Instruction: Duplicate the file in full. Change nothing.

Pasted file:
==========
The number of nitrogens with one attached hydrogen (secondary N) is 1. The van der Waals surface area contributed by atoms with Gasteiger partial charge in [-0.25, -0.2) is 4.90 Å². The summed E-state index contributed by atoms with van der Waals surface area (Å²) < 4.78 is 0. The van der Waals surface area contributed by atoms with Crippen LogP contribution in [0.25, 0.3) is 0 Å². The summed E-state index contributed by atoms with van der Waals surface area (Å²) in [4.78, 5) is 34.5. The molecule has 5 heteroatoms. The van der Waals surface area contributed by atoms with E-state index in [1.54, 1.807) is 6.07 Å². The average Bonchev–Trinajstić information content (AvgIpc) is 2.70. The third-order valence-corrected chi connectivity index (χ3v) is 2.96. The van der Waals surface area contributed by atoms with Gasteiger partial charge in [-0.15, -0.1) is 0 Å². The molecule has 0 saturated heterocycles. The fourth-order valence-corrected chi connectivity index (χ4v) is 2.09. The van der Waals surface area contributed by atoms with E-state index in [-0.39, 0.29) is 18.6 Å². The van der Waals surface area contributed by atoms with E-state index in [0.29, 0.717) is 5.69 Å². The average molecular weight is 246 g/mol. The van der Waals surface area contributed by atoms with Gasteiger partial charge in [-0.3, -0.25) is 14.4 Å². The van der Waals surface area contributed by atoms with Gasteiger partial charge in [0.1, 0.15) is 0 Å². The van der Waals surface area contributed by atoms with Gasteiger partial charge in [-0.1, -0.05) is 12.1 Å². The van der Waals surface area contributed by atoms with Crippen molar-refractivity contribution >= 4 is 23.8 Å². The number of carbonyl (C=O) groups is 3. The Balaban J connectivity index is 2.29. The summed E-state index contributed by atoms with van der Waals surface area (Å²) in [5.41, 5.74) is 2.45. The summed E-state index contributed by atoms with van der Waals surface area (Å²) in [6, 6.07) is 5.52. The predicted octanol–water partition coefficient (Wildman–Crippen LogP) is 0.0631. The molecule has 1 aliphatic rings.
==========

The number of nitrogens with one attached hydrogen (secondary N) is 1. The van der Waals surface area contributed by atoms with Gasteiger partial charge in [-0.25, -0.2) is 4.90 Å². The summed E-state index contributed by atoms with van der Waals surface area (Å²) < 4.78 is 0. The van der Waals surface area contributed by atoms with Crippen LogP contribution in [0.25, 0.3) is 0 Å². The summed E-state index contributed by atoms with van der Waals surface area (Å²) in [4.78, 5) is 34.5. The molecule has 5 heteroatoms. The van der Waals surface area contributed by atoms with E-state index in [1.54, 1.807) is 6.07 Å². The average Bonchev–Trinajstić information content (AvgIpc) is 2.70. The third-order valence-corrected chi connectivity index (χ3v) is 2.96. The van der Waals surface area contributed by atoms with Gasteiger partial charge in [-0.15, -0.1) is 0 Å². The molecule has 0 saturated heterocycles. The fourth-order valence-corrected chi connectivity index (χ4v) is 2.09. The van der Waals surface area contributed by atoms with E-state index in [-0.39, 0.29) is 18.6 Å². The van der Waals surface area contributed by atoms with E-state index in [0.29, 0.717) is 5.69 Å². The average molecular weight is 246 g/mol. The van der Waals surface area contributed by atoms with Gasteiger partial charge in [-0.3, -0.25) is 14.4 Å². The van der Waals surface area contributed by atoms with Gasteiger partial charge in [0.1, 0.15) is 0 Å². The van der Waals surface area contributed by atoms with Gasteiger partial charge in [-0.1, -0.05) is 12.1 Å². The van der Waals surface area contributed by atoms with Crippen molar-refractivity contribution >= 4 is 23.8 Å². The number of carbonyl (C=O) groups is 3. The Balaban J connectivity index is 2.29. The summed E-state index contributed by atoms with van der Waals surface area (Å²) in [5.41, 5.74) is 2.45. The summed E-state index contributed by atoms with van der Waals surface area (Å²) in [6, 6.07) is 5.52. The predicted octanol–water partition coefficient (Wildman–Crippen LogP) is 0.0631. The molecule has 1 aliphatic rings.